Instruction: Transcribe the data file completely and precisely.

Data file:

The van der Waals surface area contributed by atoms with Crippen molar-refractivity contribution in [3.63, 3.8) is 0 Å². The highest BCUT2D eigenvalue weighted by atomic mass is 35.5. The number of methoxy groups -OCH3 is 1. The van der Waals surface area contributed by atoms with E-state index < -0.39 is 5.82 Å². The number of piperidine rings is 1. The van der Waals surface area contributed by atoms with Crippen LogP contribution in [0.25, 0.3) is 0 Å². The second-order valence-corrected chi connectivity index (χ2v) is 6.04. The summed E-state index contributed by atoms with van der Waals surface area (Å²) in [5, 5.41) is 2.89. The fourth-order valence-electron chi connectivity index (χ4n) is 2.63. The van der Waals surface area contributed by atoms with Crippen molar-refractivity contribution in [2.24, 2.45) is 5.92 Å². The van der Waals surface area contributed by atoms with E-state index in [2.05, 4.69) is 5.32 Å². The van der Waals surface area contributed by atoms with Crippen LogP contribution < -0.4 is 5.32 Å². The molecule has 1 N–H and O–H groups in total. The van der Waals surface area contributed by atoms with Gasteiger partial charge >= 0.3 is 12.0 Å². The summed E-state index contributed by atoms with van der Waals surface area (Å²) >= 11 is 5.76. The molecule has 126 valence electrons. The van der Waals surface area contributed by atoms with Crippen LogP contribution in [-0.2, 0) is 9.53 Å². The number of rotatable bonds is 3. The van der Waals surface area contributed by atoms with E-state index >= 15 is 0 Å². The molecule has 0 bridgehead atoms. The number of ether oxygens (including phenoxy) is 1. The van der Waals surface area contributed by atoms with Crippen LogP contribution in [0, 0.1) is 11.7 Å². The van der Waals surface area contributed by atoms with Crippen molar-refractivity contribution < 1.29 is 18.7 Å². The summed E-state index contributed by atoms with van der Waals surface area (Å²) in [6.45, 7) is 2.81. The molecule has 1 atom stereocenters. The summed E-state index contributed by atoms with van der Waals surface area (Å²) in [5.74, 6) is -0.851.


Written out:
The van der Waals surface area contributed by atoms with Crippen molar-refractivity contribution in [3.63, 3.8) is 0 Å². The highest BCUT2D eigenvalue weighted by atomic mass is 35.5. The number of methoxy groups -OCH3 is 1. The van der Waals surface area contributed by atoms with E-state index < -0.39 is 5.82 Å². The number of piperidine rings is 1. The van der Waals surface area contributed by atoms with Crippen LogP contribution in [0.25, 0.3) is 0 Å². The second-order valence-corrected chi connectivity index (χ2v) is 6.04. The summed E-state index contributed by atoms with van der Waals surface area (Å²) in [5, 5.41) is 2.89. The fourth-order valence-electron chi connectivity index (χ4n) is 2.63. The van der Waals surface area contributed by atoms with Crippen molar-refractivity contribution in [2.24, 2.45) is 5.92 Å². The van der Waals surface area contributed by atoms with E-state index in [2.05, 4.69) is 5.32 Å². The van der Waals surface area contributed by atoms with Crippen LogP contribution < -0.4 is 5.32 Å². The molecule has 1 N–H and O–H groups in total. The van der Waals surface area contributed by atoms with Gasteiger partial charge >= 0.3 is 12.0 Å². The summed E-state index contributed by atoms with van der Waals surface area (Å²) >= 11 is 5.76. The molecule has 126 valence electrons. The van der Waals surface area contributed by atoms with Crippen LogP contribution in [-0.2, 0) is 9.53 Å². The number of rotatable bonds is 3. The van der Waals surface area contributed by atoms with E-state index >= 15 is 0 Å². The molecule has 0 bridgehead atoms. The number of ether oxygens (including phenoxy) is 1. The van der Waals surface area contributed by atoms with Crippen LogP contribution in [0, 0.1) is 11.7 Å². The van der Waals surface area contributed by atoms with Crippen molar-refractivity contribution < 1.29 is 18.7 Å². The summed E-state index contributed by atoms with van der Waals surface area (Å²) in [6.45, 7) is 2.81. The molecule has 1 atom stereocenters. The summed E-state index contributed by atoms with van der Waals surface area (Å²) in [5.74, 6) is -0.851.